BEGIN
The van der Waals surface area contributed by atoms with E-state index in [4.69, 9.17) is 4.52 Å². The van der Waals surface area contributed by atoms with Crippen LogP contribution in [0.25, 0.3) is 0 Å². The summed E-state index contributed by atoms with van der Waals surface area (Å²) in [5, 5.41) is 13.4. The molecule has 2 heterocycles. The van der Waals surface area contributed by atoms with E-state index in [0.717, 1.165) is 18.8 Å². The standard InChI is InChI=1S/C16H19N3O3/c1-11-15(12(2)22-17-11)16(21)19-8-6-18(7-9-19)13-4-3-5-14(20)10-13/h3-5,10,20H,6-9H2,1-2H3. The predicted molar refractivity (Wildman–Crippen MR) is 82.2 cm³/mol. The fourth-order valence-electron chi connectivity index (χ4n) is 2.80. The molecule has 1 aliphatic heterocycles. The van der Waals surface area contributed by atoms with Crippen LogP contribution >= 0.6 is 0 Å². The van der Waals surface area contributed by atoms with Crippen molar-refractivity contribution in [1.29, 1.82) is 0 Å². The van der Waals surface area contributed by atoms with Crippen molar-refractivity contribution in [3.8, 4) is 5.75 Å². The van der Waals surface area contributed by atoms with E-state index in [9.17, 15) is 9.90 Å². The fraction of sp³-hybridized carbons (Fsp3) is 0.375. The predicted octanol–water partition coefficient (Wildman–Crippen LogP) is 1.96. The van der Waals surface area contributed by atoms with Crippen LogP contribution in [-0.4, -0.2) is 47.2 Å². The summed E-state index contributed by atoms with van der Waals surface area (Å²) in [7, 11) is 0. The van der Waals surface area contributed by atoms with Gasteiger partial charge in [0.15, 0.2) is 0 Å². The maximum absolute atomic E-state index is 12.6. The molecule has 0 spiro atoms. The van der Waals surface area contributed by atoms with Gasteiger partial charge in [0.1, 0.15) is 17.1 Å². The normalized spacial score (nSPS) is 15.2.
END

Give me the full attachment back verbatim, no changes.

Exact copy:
The van der Waals surface area contributed by atoms with E-state index in [4.69, 9.17) is 4.52 Å². The van der Waals surface area contributed by atoms with Crippen LogP contribution in [0.25, 0.3) is 0 Å². The summed E-state index contributed by atoms with van der Waals surface area (Å²) in [5, 5.41) is 13.4. The molecule has 2 heterocycles. The van der Waals surface area contributed by atoms with E-state index in [0.717, 1.165) is 18.8 Å². The standard InChI is InChI=1S/C16H19N3O3/c1-11-15(12(2)22-17-11)16(21)19-8-6-18(7-9-19)13-4-3-5-14(20)10-13/h3-5,10,20H,6-9H2,1-2H3. The predicted molar refractivity (Wildman–Crippen MR) is 82.2 cm³/mol. The fourth-order valence-electron chi connectivity index (χ4n) is 2.80. The molecule has 1 aliphatic heterocycles. The van der Waals surface area contributed by atoms with Crippen LogP contribution >= 0.6 is 0 Å². The van der Waals surface area contributed by atoms with Crippen molar-refractivity contribution in [1.29, 1.82) is 0 Å². The van der Waals surface area contributed by atoms with Crippen molar-refractivity contribution in [3.8, 4) is 5.75 Å². The van der Waals surface area contributed by atoms with E-state index in [9.17, 15) is 9.90 Å². The fraction of sp³-hybridized carbons (Fsp3) is 0.375. The predicted octanol–water partition coefficient (Wildman–Crippen LogP) is 1.96. The van der Waals surface area contributed by atoms with Crippen LogP contribution in [-0.4, -0.2) is 47.2 Å². The summed E-state index contributed by atoms with van der Waals surface area (Å²) in [7, 11) is 0. The van der Waals surface area contributed by atoms with Gasteiger partial charge in [0.15, 0.2) is 0 Å². The maximum absolute atomic E-state index is 12.6. The molecule has 0 spiro atoms. The van der Waals surface area contributed by atoms with Gasteiger partial charge in [0.1, 0.15) is 17.1 Å². The normalized spacial score (nSPS) is 15.2.